Dr. Robert Jacobs

Dr. Robert Jacobs,

Hiroshima Peace Institute, Hiroshima City University

Prof Jacobs can be contacted at jacobs@peace.hiroshima-cu.ac.jp, facebook.com/bo.jacobs, and twitter.com/bojacobs

This week I travelled from the Marshall Islands to my home in Japan. In many ways it seemed like a long journey between two places that couldn’t be more different. One an ultra modern society of tall buildings, bright lights and mountains and the other a developing society on coral atolls less than a few meters above the ocean with small populations and no shopping malls.

I had been in the Marshall Islands during the 60th anniversary of the Bravo nuclear test in 1954. This was the largest nuclear weapon ever tested by the United States. The resulting fallout cloud covered an immense area and irradiated many populated atolls in the northern Marshall Islands. Whole populations were hastily evacuated from atolls in a panicked emergency by the US military, but not before they had been exposed to very high levels of radiation. This was followed by waves of sickness and death among the exposed populations. Thyroid cancers were rampant. Traditional foods were contaminated and became forbidden. Many people were “temporarily” relocated to small islands that had far less room and resources than the atolls that had been their homes, leading to near starvation and poverty. The US attempted to “decontaminate” several of these atolls and returned the populations to their homes with restrictions that they could not go to certain designated areas, or fish from those areas—as though the fish obeyed these imaginary borders. They were told that it was now safe to live there, that their homes had been made normal. However, many people began to get sick again from the remaining contamination and were evacuated a second time. They have lived as refugees, occupying inferior housing as guests on the atolls of others. Their lack of access to traditional foods has led to diets of processed foods subsidized by the US, with a resulting rise in diabetes and other health problems. Not being able to fend for themselves in traditional modes has led to a deterioration of other aspects of culture as well. The radiation on Enewetak Atoll has stopped traditional grasses from growing and ended centuries of woven crafts that were essential to daily life. This has taken away a source of work and income from the population still living on the atoll, the site of numerous nuclear tests.

60 years later, the people have become accustomed to the negligence and deterioration to quality of life that accompanied their irradiation. The US government that inflicted this radioactive nightmare upon them has done its best to rid itself of any obligation to those whose lives were upended. March 1st, the date of the Bravo test, is now a national holiday—Nuclear Victims Remembrance Day—in the Marshall Islands.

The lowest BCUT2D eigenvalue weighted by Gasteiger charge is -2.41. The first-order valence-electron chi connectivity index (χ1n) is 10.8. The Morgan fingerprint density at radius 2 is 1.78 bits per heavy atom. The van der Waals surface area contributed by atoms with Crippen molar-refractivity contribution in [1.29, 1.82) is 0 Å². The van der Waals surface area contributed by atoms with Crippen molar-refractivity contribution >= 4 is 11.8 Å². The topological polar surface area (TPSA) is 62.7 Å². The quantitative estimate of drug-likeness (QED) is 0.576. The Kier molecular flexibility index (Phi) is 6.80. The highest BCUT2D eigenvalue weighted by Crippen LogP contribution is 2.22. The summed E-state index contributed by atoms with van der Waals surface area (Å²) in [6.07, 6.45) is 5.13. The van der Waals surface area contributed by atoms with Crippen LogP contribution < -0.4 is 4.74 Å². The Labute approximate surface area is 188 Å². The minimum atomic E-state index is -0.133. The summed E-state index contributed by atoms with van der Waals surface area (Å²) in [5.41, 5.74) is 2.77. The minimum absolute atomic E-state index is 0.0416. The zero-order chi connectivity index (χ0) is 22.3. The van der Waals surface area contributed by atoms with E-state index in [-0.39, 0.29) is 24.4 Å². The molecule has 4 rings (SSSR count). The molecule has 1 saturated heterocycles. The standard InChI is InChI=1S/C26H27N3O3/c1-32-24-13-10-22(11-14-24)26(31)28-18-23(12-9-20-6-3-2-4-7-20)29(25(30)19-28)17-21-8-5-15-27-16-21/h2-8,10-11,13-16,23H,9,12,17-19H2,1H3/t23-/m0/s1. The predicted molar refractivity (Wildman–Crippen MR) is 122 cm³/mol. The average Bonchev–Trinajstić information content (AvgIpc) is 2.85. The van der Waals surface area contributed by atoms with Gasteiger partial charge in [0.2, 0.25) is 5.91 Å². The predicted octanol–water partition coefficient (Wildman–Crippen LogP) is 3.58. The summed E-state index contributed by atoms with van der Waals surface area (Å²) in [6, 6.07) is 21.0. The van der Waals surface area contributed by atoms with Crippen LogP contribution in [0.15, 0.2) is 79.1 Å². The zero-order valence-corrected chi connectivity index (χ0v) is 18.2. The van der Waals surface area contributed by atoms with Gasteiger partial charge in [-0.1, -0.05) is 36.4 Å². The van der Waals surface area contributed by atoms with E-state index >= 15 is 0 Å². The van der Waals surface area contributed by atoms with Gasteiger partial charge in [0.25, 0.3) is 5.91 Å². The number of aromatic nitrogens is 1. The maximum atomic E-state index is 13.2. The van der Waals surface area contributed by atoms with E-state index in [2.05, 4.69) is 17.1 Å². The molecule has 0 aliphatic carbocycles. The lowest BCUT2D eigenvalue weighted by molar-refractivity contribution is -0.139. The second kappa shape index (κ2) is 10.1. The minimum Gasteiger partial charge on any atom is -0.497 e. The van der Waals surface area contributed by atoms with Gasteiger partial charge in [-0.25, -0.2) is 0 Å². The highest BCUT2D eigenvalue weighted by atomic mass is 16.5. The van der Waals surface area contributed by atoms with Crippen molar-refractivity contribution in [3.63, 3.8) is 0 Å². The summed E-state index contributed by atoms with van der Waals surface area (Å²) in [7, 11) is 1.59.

Sign commemorating Nuclear Victims Remembrance Day at the capital building of the Republic of the Marshall Islands, March 1, 2014

Sign commemorating Nuclear Victims Remembrance Day at the capital building of the Republic of the Marshall Islands, March 1, 2014

A week after the anniversary I left the Marshall Islands and returned to my home in Hiroshima. By all accounts Japan is the opposite of the Marshall Islands. It is sleek and modern and affluent. There is a convenience store on every corner and sometimes two. You can leap frog from shopping mall to shopping mall. But only a few days after my return was an anniversary here in Japan: the 311 anniversary of the giant earthquake and tsunami three years ago that claimed so many lives. And the anniversary of the nuclear disaster the natural disasters triggered that has devastated so many more lives. While the triple meltdowns of the Fukushima Daiichi plant, the three explosions that dispersed plumes of radiation across parts of Northern Honshu were triggered by a natural disaster, there was negligence in the planning, construction, maintenance and especially in the regulation of these plants that facilitated and exacerbated the disaster. Hundreds of thousands of lives have been devastated by the nuclear disaster, separate from the almost twenty thousand that were killed by the natural disaster that set it in motion.

In the three years since March 11, 2011 events eerily reminiscent of the history of the Marshallese nuclear victims has befallen the residents of Fukushima. Many have been displaced from their homes to “temporary” housing that feels more and more permanent every year. Some are now being told that they will be returned to their former homes in towns that have been “decontaminated” even as that has proved nearly impossible at other sites of nuclear disasters. Traditional diets have been replaced with prepared foods, and traditional forms of work have been lost and substituted with meager payouts to those displaced. Medical problems have been denied, and emotional distresses are simply not recognized or dealt with in any organized manner. The victims are told that soon these minimal forms of “assistance” will be cut off and they will have to fend for themselves. Those responsible have sought to rid themselves of the burden of responsibility to those whose lives they have torn apart.

Maybe the journey across all that ocean and social contrast wasn’t such a big journey after all. Although I doubt that 60 years from now the “nuclear victims” of the Fukushima disaster will have a holiday honoring their plight.

Dr. Robert Jacobs, Hiroshima Peace Institute